It seems a very kind series, which is something that I’ve noticed in your work since Flintstones. There’s never an explicit request to the reader to be kinder and more open to each other, but it’s something that that’s always there.

    I think that, in the end, empathy is the only superpower that matters. Very few of the world’s problems can be solved with super strength, x-ray visions or throwing someone through a plate glass window. The other 99.9 percent of the problems will be solved by human empathy.


    Stephen Byrne/DC


    Stephen Byrne/DC


    Stephen Byrne/DC

    Wonder Twins No. 1 is available digitally and in comic book stores Wednesday. Above, preview art from the debut issue by Stephen Byrne.
    Gene Ching
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  10. #10
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    supercut

    #ReleasetheSnyderCut workedhttps://www.hollywoodreporter.com/he...-thing-1295102

    "It Will Be an Entirely New Thing": Zack Snyder's $20M-Plus 'Justice League' Cut Plans Revealed
    May 20, 2020 11:06am by Borys Kit


    Getty; Warner Bros.

    HBO Max will debut the project in 2021 — possibly in a four-hour director's cut or in six TV-style "chapters" — as the helmer gets the gang back together with the original postproduction crew to score, cut and finish visual effects.

    It was very early on a Monday morning in November when director Zack Snyder and his wife and producing partner, Deborah Snyder, received a call from their agent. Let’s be a bit more precise. It was 7 a.m. But more importantly, it was the day after the second anniversary of the release of Justice League, the DC superhero movie that Snyder was forced to exit due to a family emergency, which was then substantially reshot and retooled by replacement director Joss Whedon.
    In the time since its release, something unusual happened: A growing movement of fans, rallied by the hashtag #ReleasetheSnyderCut, had called, agitated, petitioned — even bought a Times Square billboard and chartered a plane to fly a banner over Comic-Con — for Snyder’s version to be released. And on the film's second anniversary, the hashtag had its biggest day ever — with even the movie's stars Gal Gadot and Ben Affleck adding their voices on Twitter.
    So here, the morning after, was their agent saying that Toby Emmerich, chairman of Warner Bros. Pictures, was acknowledging the movement, and more importantly, was willing to accede. "This is real. People out there want it. Would you guys ever consider doing something?" was what Emmerich was asking, Zack Snyder recalls.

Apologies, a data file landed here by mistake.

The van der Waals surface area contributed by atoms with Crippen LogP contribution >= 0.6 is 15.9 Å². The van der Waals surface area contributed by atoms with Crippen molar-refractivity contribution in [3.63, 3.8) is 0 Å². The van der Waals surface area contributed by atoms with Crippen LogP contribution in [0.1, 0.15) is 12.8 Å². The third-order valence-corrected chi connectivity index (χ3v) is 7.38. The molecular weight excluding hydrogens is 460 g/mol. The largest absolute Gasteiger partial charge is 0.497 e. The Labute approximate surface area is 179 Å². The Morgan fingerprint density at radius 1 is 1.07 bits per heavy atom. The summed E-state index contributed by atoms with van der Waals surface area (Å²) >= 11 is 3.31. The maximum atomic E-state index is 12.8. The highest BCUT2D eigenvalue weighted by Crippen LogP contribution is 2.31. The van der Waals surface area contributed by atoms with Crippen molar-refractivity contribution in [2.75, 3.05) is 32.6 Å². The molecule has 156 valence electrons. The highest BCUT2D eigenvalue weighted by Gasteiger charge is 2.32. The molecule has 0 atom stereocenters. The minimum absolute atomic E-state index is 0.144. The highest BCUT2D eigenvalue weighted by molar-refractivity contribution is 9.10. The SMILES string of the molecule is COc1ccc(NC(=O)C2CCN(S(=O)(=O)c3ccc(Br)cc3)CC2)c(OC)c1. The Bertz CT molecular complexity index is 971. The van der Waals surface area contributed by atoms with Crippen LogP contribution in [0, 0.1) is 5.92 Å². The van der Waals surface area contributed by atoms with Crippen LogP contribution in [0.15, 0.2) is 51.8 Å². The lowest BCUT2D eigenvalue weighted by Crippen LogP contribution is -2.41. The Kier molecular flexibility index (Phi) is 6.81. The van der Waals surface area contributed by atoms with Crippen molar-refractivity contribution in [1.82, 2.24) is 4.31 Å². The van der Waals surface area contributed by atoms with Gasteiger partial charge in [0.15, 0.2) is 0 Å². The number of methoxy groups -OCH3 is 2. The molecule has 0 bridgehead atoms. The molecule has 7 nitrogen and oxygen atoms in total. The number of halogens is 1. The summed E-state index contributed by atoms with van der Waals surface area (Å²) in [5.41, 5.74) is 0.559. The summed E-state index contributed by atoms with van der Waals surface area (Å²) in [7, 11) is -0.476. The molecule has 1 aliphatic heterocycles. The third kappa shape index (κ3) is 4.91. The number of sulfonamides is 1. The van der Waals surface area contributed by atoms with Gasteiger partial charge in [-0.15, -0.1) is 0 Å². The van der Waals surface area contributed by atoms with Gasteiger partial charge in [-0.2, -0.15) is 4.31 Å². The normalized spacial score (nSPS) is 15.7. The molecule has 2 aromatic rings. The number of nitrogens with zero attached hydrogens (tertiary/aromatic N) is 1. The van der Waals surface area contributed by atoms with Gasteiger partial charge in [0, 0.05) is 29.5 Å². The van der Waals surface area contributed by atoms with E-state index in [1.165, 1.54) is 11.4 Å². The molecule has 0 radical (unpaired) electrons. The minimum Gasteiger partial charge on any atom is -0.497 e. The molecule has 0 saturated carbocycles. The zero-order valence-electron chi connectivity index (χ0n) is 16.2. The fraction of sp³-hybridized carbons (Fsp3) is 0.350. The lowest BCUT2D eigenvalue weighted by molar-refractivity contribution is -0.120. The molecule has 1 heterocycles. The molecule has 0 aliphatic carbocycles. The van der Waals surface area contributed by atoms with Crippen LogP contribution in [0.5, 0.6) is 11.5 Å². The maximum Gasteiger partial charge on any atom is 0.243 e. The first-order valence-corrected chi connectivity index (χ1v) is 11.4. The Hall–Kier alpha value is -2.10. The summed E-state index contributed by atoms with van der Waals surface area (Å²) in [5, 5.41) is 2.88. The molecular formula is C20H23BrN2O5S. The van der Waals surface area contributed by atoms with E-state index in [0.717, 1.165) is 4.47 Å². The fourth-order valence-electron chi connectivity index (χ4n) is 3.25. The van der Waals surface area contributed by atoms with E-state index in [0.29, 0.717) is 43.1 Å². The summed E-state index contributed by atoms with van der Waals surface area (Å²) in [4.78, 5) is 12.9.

The answer to Emmerich's question, a whispered-about secret for months, was revealed Wednesday when Zack Snyder confirmed, at the end of an online screening of his 2013 movie, Man of Steel, that his version of Justice League was indeed real. And that it will be coming to HBO Max, the WarnerMedia digital streaming service launching May 27, and is expected to debut in 2021.
    It is currently unclear what form Snyder’s Justice League will take. Whether it will be released as an almost four-hour director’s cut or split into six "chapters" has yet to be decided, but the Snyders are now in the midst of reassembling much of their original postproduction crew to score, cut, add new and finish old visual effects, and, yes, maybe bring back many of the actors to record additional dialogue.
    Also unclear is the cost of the endeavor. One source has pegged the effort in the $20 million range, although another source says that figure could be closer to $30 million. The parties involved had no comment.
    "It will be an entirely new thing, and, especially talking to those who have seen the released movie, a new experience apart from that movie," Zack Snyder tells The Hollywood Reporter, noting that, to this day, he has not watched the version released in theaters.
    "You probably saw one-fourth of what I did," the director notes, basing his judgment on what has been shared with him of Whedon's version.
    Before Emmerich came calling, adds Snyder, "I always thought it was a thing that in 20 years, maybe somebody would do a documentary and I could lend them the footage, little snippets of a cut no one has ever seen."